‘Centre using finance commission to promote its flagship programmes’

Centre is urging Finance Commission to finalise tax-devolution formula keeping in mind the national development programme

By Kundan Pandey
Published: Friday 15 June 2018

The objective of Finance Commission is to provide the states sufficient resources to be able to meet people’s requirements. Credit: PexelsKundan Pandey recently spoke to Pronab Sen, Programme Director for International Growth Centre (IGC) India Programme, about the objections raised to the terms of reference for the 15th Finance Commission and what are the concerns that need to be allayed. As the first Chief Statistician of India, principal author and co-ordinator of eighth to twelfth five year plan and also the Principal Adviser, Perspective Planning, at the Government of India’s Planning Commission, he has vast experience of working with government.

The Terms of Reference (ToR) for 15th Finance Commission (FC) have created enough controversy?  Do you remember similar controversy or objection for ToR ever in past?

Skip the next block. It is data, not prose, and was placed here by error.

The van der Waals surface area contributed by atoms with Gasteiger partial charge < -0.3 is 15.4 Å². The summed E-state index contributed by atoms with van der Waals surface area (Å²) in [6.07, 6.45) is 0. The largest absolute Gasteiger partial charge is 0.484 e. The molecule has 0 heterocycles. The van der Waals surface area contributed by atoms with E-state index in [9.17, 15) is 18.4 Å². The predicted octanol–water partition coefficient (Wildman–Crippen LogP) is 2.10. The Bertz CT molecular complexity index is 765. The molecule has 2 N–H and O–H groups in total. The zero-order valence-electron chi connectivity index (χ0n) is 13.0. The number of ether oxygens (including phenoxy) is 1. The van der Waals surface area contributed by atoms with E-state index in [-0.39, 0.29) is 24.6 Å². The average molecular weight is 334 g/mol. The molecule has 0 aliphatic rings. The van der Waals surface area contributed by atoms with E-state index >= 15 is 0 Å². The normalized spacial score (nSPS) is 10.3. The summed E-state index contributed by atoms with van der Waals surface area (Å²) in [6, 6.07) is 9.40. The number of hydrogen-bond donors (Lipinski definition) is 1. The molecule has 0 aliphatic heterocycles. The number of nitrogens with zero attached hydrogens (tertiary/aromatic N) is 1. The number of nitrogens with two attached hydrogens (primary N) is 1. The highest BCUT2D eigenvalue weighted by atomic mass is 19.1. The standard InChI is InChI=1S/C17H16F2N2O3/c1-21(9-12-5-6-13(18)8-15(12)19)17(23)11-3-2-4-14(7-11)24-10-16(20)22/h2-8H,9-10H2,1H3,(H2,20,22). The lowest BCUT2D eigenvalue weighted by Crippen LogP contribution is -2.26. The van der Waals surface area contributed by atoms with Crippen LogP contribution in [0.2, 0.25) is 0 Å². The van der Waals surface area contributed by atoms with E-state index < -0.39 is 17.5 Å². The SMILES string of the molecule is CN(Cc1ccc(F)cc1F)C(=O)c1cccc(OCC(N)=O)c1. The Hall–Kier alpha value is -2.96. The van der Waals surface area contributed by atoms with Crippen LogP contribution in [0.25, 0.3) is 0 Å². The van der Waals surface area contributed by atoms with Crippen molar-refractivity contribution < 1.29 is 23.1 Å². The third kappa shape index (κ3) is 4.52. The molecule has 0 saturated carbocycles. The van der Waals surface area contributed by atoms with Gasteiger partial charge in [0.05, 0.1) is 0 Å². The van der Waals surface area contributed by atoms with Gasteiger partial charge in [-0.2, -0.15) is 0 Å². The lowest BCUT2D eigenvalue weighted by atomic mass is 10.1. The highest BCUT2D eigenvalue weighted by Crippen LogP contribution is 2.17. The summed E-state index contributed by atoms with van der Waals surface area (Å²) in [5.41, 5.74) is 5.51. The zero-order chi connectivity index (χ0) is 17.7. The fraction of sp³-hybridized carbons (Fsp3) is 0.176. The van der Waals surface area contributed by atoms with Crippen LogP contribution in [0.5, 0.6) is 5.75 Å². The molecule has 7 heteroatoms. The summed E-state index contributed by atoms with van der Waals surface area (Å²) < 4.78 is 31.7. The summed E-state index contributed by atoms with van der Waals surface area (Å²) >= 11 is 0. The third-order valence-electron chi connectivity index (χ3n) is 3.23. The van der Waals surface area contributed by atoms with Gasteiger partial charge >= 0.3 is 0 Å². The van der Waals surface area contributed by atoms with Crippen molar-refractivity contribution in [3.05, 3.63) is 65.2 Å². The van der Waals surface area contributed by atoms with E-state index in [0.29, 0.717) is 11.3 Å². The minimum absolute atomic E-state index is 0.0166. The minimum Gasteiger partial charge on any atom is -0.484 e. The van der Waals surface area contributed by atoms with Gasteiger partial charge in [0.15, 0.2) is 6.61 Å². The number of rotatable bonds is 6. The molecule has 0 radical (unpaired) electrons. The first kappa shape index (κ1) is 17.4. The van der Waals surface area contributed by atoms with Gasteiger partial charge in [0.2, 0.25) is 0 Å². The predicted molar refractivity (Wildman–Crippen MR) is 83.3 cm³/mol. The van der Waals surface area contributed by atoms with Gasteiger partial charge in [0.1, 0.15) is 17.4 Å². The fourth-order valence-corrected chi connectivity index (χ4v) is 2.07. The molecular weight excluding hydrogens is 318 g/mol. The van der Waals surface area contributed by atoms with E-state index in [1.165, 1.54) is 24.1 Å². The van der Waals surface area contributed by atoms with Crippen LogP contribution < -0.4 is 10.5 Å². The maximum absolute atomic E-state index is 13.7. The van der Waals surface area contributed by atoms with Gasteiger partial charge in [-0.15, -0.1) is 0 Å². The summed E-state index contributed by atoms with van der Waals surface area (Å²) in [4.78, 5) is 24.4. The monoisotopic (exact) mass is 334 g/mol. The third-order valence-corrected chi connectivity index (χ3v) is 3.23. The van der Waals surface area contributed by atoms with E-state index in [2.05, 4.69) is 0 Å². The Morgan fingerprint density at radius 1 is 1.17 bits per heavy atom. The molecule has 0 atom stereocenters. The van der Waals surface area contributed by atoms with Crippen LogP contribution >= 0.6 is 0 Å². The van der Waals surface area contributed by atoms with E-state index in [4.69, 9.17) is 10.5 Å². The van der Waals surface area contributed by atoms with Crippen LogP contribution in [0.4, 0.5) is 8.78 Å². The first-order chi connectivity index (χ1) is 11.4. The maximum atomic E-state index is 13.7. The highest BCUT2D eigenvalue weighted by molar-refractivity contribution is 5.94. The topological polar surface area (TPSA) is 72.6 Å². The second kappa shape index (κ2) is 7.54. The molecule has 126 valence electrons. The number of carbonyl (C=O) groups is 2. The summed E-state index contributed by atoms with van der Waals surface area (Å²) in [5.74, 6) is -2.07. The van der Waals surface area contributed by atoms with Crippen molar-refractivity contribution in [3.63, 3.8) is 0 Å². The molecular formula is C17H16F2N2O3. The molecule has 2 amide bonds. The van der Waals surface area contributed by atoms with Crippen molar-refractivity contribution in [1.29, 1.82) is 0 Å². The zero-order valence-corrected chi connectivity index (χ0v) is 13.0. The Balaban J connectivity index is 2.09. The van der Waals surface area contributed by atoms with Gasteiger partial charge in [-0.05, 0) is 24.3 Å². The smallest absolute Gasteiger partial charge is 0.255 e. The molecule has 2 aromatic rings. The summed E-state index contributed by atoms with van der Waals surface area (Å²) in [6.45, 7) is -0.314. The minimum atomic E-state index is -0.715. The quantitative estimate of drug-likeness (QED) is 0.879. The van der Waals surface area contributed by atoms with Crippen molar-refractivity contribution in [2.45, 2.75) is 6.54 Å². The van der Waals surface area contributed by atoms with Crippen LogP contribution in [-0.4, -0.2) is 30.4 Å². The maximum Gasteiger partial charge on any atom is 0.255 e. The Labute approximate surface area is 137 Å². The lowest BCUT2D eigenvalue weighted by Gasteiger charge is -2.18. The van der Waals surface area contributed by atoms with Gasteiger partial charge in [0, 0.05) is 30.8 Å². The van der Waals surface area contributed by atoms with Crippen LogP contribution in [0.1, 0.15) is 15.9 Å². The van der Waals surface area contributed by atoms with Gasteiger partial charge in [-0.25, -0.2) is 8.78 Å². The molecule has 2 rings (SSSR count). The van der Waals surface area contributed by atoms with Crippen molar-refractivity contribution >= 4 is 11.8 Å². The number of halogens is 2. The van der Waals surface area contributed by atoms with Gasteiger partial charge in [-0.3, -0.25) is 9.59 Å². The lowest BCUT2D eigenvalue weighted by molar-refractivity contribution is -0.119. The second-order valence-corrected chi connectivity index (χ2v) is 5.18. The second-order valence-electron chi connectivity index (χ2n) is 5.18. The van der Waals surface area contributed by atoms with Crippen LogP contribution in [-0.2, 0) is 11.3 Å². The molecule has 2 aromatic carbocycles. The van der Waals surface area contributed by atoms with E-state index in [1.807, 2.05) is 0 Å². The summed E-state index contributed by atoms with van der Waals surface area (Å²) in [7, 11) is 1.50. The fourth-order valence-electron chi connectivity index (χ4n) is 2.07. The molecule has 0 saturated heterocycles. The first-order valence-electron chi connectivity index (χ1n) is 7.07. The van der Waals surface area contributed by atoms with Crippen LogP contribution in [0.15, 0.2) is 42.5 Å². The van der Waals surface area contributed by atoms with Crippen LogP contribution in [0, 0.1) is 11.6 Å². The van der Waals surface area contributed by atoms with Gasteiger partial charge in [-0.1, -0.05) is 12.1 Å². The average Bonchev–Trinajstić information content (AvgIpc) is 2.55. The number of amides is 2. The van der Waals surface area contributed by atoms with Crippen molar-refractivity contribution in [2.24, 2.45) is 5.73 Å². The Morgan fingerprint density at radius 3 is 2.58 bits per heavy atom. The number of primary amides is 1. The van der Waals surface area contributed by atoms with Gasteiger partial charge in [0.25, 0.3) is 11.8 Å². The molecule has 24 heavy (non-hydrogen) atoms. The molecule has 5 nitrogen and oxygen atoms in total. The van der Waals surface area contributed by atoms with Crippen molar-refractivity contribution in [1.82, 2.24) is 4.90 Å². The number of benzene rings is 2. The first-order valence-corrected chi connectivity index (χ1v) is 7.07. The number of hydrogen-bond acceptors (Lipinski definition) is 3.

There have been controversies in the past, too, but this time the magnitude is high. The order, in which ToR is stated, definitely raises eyebrows. This is a badly drafted ToR. The constitutional requirement of FC, which is vertical and horizontal devolution of taxes, comes as third or fourth position in ToR. It should have been on the first position.

Two major developments have taken place in the last few years since the 14th Finance Commission was constituted. Firstly, the country does not have a Planning Commission any more. All the transfer of resources from the Centre to states was earlier being done through Planning Commission. Now, transfers of funds are happening through the schemes of different ministries. Hence, the classification of expenditure as plan and non-plan does not exist anymore.

That has very important implication. For example, ToR of the finance commission generally used to be on the non-plan side, not the plan side. Plan was supposed to be capital expenditure, and non-plan the recurring expenditure of state government which the Finance Commission was supposed to work on. Today, that distinction does not exist and ToR should have specifically brought out this issue, as it is really critical.

Second major development is the roll-out of GST. As far as GST is concerned, the traditional distinction between Centre and states in terms of taxation power has now changed. States used to have specific list of taxes they could use to generate revenue. With the GST, the nature of relationship between the Centre and states has changed. These two changes should have found specific mention in the ToR, but they are not there.

Few states have objected to using 2011 census data for disbursing tax revenues. What is your take on this?